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XBLIG Review: The Shadows in the Underworld

The Shadows in the Underworld cover art

Available Platforms

Xbox 360

Reviewed Platforms

Xbox 360


Excellent atmospheric presentation
Good balance between exploration and shooting
Smooth controls


Repetitive gameplay
Frustrating deaths


Local Multiplayer


MSP 80

Purchase Recommendation



Take the original SNES Metroid games, strip it down to its core, and replace Samus with a submarine, and you pretty much have the gameplay of Shadows in the Underworld: room-to-room exploration, with plenty of backtracking and sparse item collection. This game is relatively simple in terms of game flow: you float around in dark rooms, aided only by your flashlight and a very simple mini-map, until enemies appear randomly and attack you or you happen to stumble onto the next area. The game features something called dynamic level generation, which means your levels will be different every time you play, adding a nice touch of replay value. Unfortunately, you may not find yourself wanting to replay much of it, since you’ll inevitably die – either from loss of air or too many sea creatures destroying you -- and have to repeat the level anyway.

Shadows in the Underworld uses a dual-joystick shooter control scheme: left stick controls movement and right stick controls your flashlight, which is used for aiming torpedos and revealing hidden items and terrain. Overall, the controls are very solid, and unlike most other Indie games, Shadows in the Underworld actually utilizes most of the buttons on the Xbox controller. Your submarine is equipped with a variety of gadgets: a speed booster, a torpedo launcher, a flashlight, and even a chainsaw – although the chainsaw is misleadingly useless. The battles with the hostile sea creatures are fun little shootouts that break up the exploration nicely, but are sometimes frustrating when you are constantly being ambushed in pitch darkness. As a whole, the gameplay in Shadows isn’t particularly immersive, but is strangely addicting in its simplicity and exploration. The controls are very smooth and the concept is well-thought out; it’s just the repetitive gameplay and somewhat frustrating deaths that may turn some away.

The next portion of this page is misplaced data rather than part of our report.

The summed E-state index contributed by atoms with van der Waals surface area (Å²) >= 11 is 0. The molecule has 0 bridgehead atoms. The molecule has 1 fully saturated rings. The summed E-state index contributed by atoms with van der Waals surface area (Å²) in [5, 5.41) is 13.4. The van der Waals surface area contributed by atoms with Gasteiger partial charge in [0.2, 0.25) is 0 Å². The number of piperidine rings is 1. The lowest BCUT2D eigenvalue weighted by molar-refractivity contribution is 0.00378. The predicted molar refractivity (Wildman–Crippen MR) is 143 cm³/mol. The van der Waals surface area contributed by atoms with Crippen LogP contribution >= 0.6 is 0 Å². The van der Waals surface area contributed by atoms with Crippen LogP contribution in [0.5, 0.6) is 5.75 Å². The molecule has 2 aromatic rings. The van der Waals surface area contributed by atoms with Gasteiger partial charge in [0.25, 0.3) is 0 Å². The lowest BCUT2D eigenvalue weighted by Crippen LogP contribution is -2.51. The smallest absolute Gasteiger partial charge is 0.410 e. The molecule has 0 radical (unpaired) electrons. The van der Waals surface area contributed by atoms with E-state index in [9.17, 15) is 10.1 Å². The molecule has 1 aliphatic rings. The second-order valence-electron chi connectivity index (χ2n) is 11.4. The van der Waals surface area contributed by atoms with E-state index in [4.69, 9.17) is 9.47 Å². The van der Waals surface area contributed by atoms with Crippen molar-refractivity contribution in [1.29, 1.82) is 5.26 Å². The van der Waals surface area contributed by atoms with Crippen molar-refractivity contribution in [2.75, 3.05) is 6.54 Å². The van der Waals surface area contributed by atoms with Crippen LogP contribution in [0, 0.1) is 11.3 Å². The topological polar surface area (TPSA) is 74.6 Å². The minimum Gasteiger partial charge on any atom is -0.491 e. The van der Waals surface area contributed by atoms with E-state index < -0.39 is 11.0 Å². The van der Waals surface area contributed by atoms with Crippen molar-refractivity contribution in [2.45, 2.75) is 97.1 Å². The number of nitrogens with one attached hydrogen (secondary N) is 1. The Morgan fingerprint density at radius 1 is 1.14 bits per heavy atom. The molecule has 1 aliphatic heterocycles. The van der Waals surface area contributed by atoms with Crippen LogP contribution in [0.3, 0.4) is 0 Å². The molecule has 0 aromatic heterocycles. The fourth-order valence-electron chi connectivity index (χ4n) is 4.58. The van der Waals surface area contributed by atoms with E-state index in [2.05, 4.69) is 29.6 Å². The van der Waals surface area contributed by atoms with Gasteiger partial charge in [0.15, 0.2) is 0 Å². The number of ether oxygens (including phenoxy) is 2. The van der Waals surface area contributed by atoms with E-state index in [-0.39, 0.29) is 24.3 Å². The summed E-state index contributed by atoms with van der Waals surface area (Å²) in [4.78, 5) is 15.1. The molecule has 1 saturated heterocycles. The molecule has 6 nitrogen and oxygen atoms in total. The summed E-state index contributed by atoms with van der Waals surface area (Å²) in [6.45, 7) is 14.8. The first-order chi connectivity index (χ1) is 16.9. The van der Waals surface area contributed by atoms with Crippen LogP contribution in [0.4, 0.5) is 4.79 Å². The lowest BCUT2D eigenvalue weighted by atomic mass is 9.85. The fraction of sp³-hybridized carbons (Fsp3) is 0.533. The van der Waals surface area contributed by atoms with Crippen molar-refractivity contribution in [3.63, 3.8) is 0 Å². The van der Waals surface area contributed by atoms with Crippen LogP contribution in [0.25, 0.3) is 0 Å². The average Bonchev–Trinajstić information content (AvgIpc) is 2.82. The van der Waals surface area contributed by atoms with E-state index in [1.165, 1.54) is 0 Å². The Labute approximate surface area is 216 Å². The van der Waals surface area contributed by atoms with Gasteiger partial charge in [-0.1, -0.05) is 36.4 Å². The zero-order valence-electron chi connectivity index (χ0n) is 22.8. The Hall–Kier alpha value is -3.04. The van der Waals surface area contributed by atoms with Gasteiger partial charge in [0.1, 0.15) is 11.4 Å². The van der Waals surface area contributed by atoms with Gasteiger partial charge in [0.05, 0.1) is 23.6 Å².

Visuals and Sound

The graphics in this game are not mind-blowing and can be likened to the visuals of a subpar browser Flash game. Despite the lackluster visuals, however, the game does an excellent job with atmosphere and the feeling of being trapped in an underwater maze. It may just be the fitting music or the way the flashlight illuminates just the smallest parts of the level, but somehow the presentation of Shadows in the Underworld is incredibly captivating, especially when played in a dark room. There are varying backgrounds and enemies as well, which is admirable in an indie game, especially one that uses automatic random level generation. It would be easy to create one boring set of visuals and have the programming “mix it up” in the level design, but the fact that the creators did draw up different environments and enemies should be appreciated.

Final Verdict

The Shadows in the Underworld offers a nice blend of exploration and shooter-action for a dollar, and proves that indie games don’t all have to be Geometry Wars knock-offs. With solid controls and a nice feel of underwater exploration and survival, this game is well worth the asking price of 80 Microsoft points.





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